Canada and the US Rushing Through Renegotiation of Great Lakes Agreement

Accelerated timelines risk stifling public engagement and undermining final Agreement

Jan 28 2010

As the United States and Canada work toward a new Great Lakes Water Quality Agreement, environmental and conservation groups are telling the governments that their timeline does not allow for proper public consultation, and that this could seriously undermine the final Agreement, its implementation, and ultimately the health of the Great Lakes.

“The governments began consulting on thinking about the Agreement in March of 2006. They only finally announced their intent to renegotiate last June, and have proceeded to sit on their hands for the past eight months. Now, they want to jam this process through by the end of the year,” said John Jackson, Director of Clean Production and Toxics with Great Lakes United, “I’m sorry, but that’s just not good governance.”

The dissatisfaction was expressed in a letter sent to the governments earlier this week on behalf of 34 groups. It is a response to a presentation by Environment Canada and U.S. EPA in a web conference earlier this month. At that time, the government agencies revealed their process for the renegotiation. Currently, they are inviting public comment on the issue of governance until February 14 – exactly one month from the announcement. The governments have given no indication how future public comment periods will operate.

“By condensing timelines and asking broad, open-ended questions, the governments are making it difficult to provide meaningful, in-depth comments on the substance of a new Agreement,” said Jane Elder, who served as a citizen observer in the 1987 renegotiation of the Agreement. “The governments need to provide a framework and timeline that enables the public to be full participants in a dialogue about the substance and process of Agreement, and ‘click and send’ just doesn’t do it.”

“We understand that we will not be provided with a document to respond to, nor questions to answer on complex governance issues prior to the comment period deadline. Yet, governance determinations are central to effective future actions on the growing challenges impacting the Great Lakes ecosystem,” said Sarah Miller, Water Policy Researcher with the Canadian Environmental Law Association.

“The governments are moving fast, and while their eagerness is appreciated, the short timelines they have set undermine the public’s ability to improve the final product,” said Marc Smith, Policy Manager with National Wildlife Federation. “The long term health of our majestic Great Lakes is reason enough to ensure there’s enough time to do it right.”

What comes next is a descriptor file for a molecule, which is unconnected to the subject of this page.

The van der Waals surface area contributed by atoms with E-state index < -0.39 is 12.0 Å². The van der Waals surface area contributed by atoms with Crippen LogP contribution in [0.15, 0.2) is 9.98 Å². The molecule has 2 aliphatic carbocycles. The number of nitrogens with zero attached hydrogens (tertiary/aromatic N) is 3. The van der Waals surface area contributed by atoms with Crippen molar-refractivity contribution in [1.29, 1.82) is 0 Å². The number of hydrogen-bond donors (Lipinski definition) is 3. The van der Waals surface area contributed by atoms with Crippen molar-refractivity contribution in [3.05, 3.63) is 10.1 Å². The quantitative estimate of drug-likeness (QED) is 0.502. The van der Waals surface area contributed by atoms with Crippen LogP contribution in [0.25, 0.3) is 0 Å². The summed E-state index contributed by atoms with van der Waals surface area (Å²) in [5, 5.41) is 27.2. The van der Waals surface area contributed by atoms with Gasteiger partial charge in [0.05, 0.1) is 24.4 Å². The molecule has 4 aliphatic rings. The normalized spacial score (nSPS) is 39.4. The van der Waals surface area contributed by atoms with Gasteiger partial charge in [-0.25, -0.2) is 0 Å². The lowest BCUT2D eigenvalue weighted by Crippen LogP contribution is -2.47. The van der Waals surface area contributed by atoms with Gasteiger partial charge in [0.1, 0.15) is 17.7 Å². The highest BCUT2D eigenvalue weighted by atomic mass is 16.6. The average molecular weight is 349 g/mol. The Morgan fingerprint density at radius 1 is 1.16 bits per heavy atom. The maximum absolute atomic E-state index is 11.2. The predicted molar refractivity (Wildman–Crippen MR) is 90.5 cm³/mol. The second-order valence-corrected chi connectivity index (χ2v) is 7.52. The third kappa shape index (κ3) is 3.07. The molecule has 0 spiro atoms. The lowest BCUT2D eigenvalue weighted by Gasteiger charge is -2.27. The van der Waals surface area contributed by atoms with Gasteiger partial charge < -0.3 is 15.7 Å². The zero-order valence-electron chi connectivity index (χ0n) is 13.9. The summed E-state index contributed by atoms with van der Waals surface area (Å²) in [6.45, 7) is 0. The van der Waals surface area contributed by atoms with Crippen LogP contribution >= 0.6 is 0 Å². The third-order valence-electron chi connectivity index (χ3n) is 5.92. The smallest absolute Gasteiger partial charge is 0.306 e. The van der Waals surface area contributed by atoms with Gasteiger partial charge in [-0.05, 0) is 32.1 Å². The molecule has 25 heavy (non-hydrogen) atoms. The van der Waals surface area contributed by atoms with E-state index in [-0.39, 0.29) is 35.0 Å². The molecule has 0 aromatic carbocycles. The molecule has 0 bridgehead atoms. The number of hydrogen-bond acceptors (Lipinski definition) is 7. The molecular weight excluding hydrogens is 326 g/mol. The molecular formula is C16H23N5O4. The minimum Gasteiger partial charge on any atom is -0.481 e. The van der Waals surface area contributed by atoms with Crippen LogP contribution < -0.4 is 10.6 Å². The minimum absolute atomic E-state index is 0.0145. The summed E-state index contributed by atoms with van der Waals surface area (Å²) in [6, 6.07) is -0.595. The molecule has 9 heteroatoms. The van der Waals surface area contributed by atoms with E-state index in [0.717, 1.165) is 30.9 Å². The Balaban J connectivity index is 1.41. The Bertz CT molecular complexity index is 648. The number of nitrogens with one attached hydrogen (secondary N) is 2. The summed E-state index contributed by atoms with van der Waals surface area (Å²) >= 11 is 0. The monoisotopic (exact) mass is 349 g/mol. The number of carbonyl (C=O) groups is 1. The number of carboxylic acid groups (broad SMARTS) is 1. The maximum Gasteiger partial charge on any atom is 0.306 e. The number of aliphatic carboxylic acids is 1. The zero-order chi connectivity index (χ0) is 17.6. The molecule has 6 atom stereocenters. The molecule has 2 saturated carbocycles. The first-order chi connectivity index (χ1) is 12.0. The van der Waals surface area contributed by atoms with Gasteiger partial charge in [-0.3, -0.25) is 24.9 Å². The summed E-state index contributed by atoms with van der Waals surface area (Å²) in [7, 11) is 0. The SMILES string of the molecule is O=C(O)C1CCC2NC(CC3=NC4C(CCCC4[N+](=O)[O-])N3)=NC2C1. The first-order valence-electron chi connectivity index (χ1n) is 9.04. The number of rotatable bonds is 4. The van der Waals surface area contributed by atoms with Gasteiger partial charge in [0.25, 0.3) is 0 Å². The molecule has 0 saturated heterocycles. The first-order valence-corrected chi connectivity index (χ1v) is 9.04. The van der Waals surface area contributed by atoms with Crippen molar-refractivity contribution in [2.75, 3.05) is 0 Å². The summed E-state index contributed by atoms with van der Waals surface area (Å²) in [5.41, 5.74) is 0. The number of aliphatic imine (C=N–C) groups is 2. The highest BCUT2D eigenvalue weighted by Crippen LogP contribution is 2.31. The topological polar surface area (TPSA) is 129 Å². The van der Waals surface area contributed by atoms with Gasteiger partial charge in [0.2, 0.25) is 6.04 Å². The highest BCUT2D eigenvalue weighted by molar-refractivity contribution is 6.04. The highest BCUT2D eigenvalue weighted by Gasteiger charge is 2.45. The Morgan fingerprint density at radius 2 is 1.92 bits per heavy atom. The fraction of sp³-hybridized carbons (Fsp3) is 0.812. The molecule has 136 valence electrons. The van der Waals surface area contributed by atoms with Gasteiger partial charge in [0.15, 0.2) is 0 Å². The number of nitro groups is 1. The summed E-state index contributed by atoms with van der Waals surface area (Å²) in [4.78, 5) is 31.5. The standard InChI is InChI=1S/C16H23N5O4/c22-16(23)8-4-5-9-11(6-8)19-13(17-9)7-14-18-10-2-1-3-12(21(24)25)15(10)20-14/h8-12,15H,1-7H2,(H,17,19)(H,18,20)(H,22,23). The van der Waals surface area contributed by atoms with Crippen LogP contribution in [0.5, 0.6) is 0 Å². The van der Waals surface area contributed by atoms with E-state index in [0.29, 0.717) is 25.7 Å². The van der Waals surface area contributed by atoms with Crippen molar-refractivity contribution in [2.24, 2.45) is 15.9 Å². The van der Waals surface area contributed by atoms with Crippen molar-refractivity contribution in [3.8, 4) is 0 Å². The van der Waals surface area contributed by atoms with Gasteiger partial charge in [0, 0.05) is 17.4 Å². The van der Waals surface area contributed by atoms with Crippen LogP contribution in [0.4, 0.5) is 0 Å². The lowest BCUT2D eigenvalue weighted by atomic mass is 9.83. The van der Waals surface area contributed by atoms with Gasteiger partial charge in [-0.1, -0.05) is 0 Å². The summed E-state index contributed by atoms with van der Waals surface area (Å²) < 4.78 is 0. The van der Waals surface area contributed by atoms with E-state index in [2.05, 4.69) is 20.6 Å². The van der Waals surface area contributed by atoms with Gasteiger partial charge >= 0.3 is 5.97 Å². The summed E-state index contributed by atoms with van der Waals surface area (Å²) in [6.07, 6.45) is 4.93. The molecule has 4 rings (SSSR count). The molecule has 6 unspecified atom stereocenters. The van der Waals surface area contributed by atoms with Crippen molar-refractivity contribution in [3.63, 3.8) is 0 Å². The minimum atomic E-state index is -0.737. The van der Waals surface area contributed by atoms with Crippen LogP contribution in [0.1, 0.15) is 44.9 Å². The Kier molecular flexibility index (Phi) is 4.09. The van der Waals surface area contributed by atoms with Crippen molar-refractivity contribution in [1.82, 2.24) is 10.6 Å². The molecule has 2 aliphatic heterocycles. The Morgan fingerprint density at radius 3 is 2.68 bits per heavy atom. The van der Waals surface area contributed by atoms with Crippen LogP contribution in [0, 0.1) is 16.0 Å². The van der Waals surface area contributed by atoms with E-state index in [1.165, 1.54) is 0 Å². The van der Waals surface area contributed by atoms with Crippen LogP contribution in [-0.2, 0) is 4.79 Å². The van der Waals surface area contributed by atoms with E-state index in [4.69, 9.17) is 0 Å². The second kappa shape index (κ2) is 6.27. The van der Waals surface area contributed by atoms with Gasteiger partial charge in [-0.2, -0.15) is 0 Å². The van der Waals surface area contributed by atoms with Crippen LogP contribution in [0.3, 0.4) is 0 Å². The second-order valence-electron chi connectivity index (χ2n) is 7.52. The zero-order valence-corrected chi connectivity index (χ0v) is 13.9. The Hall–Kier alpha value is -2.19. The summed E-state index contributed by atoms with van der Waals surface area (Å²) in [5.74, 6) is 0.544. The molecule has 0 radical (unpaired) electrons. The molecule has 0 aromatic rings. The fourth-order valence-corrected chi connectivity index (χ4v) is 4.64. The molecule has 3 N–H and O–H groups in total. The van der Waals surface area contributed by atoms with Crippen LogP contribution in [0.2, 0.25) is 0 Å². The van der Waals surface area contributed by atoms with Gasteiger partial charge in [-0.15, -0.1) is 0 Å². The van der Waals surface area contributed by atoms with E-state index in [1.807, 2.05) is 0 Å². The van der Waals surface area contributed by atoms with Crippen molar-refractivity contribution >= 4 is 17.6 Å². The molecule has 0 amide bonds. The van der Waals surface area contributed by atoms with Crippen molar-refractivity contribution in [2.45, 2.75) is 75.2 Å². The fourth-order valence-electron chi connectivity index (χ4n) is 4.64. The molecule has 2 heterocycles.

“Public comment is a leading way that a community of concerned citizens and advocates is given a voice in government processes. When these measures are curtailed, the principles of our democracy itself are tarnished,” said Grenetta Thomassey, Policy Director with Tip of the Mitt Watershed Council.

The groups, which include formal government advisors, offer six recommendations to improve the process:

1. Release a draft government position or options paper on governance issues.

2. The release of the draft government position or options paper should set off a 60-day public comment period.

3. Once the governments have negotiated draft language on governance, release it again for a public comment period.

4. For the “issues” consultations, follow a process similar to recommendations 1-3, with the release of a draft position or options paper followed by a 60-day public comment period followed by another opportunity for comment after the governments have completed their first round of negotiations on the topic.

5. Compile a web-posted summary of comments received from public input at each stage of the consultations.

6. Release a final draft of the complete revised Great Lakes Water Quality Agreement for comment prior to completing negotiations and hold public hearings in both countries on this draft.

The Great Lakes Water Quality Agreement was first signed by Prime Minister Trudeau and President Nixon in 1972, and subsequently revised in 1978 and 1987. The Agreement committed the two countries to protecting the health of the ecosystem, prohibiting the discharge of pollution in toxic amounts, and to virtually eliminating dangerous, persistent toxic substances.

The Agreement has been the catalyst for major initiatives to clean up and protect the Great Lakes. For example, in the early 1970s, the excessive nutrients in sewage and agricultural runoff fertilized the massive algae blooms that were literally strangling Lake Erie and causing severe damage to the other Great Lakes. The effort behind the Agreement identified the causes of the problem, generated the best solutions, and built relationships between scientists, regulators and citizens groups across the borders. The result was new laws and regulations and a massive effort to modernize sewage treatment. This effort brought Lake Erie and the larger system back from the brink of ecological collapse. The strategies also worked in other freshwater systems across both countries and the world.

Read the Letter

                                                  - 30 -

Contacts: John Jackson, Director of Clean Production and Toxics, Great Lakes United, 519-744-7503, cell: 519-591-7503, jjackson@glu.org

Jane Elder, 608-255-2087, jane@janeelderstrategies.com

Sarah Miller, Water Policy Researcher, Canadian Environmental Law Association, MillerS@lao.on.ca

Marc Smith, Policy Manager, National Wildlife Federation, 734-255-5413, msmith@nwf.org

Grenetta Thomassey, Policy Director, Tip of the Mitt Watershed Council, 231-347-1181 ext. 118, grenetta@watershedcouncil.org